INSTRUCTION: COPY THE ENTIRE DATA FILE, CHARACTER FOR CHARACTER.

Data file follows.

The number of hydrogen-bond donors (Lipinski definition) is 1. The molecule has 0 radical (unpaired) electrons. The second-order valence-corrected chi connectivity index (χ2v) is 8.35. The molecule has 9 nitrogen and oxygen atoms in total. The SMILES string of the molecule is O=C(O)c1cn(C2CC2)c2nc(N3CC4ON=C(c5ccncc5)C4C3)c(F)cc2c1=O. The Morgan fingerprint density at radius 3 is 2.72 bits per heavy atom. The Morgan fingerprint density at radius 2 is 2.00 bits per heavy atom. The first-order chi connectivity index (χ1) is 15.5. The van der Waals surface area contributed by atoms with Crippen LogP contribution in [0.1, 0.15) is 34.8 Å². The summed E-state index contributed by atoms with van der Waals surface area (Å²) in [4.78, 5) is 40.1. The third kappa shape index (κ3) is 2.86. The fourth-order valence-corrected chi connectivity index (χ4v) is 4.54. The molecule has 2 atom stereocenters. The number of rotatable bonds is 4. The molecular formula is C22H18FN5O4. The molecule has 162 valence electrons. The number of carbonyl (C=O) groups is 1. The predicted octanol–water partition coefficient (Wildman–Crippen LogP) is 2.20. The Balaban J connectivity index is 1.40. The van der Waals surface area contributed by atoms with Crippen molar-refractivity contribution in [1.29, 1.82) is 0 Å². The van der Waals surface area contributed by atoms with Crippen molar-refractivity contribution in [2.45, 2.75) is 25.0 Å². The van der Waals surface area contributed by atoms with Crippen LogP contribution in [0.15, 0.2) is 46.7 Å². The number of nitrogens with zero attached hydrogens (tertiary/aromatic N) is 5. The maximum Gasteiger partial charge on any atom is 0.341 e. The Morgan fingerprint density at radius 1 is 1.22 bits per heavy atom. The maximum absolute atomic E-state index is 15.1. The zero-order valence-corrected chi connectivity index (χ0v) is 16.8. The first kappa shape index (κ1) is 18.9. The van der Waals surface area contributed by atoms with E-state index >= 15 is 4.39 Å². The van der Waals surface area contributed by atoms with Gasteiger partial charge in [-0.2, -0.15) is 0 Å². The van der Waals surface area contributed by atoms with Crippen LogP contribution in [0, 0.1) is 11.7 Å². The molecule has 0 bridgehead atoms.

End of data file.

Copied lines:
The number of hydrogen-bond donors (Lipinski definition) is 1. The molecule has 0 radical (unpaired) electrons. The second-order valence-corrected chi connectivity index (χ2v) is 8.35. The molecule has 9 nitrogen and oxygen atoms in total. The SMILES string of the molecule is O=C(O)c1cn(C2CC2)c2nc(N3CC4ON=C(c5ccncc5)C4C3)c(F)cc2c1=O. The Morgan fingerprint density at radius 3 is 2.72 bits per heavy atom. The Morgan fingerprint density at radius 2 is 2.00 bits per heavy atom. The first-order chi connectivity index (χ1) is 15.5. The van der Waals surface area contributed by atoms with Crippen LogP contribution in [0.1, 0.15) is 34.8 Å². The summed E-state index contributed by atoms with van der Waals surface area (Å²) in [4.78, 5) is 40.1. The third kappa shape index (κ3) is 2.86. The fourth-order valence-corrected chi connectivity index (χ4v) is 4.54. The molecule has 2 atom stereocenters. The number of rotatable bonds is 4. The molecular formula is C22H18FN5O4. The molecule has 162 valence electrons. The number of carbonyl (C=O) groups is 1. The predicted octanol–water partition coefficient (Wildman–Crippen LogP) is 2.20. The Balaban J connectivity index is 1.40. The van der Waals surface area contributed by atoms with Crippen molar-refractivity contribution in [1.29, 1.82) is 0 Å². The van der Waals surface area contributed by atoms with Crippen molar-refractivity contribution in [2.45, 2.75) is 25.0 Å². The van der Waals surface area contributed by atoms with Crippen LogP contribution in [0.15, 0.2) is 46.7 Å². The number of nitrogens with zero attached hydrogens (tertiary/aromatic N) is 5. The maximum Gasteiger partial charge on any atom is 0.341 e. The Morgan fingerprint density at radius 1 is 1.22 bits per heavy atom. The maximum absolute atomic E-state index is 15.1. The zero-order valence-corrected chi connectivity index (χ0v) is 16.8. The first kappa shape index (κ1) is 18.9. The van der Waals surface area contributed by atoms with E-state index >= 15 is 4.39 Å². The van der Waals surface area contributed by atoms with Gasteiger partial charge in [-0.2, -0.15) is 0 Å². The van der Waals surface area contributed by atoms with Crippen LogP contribution in [0, 0.1) is 11.7 Å². The molecule has 0 bridgehead atoms.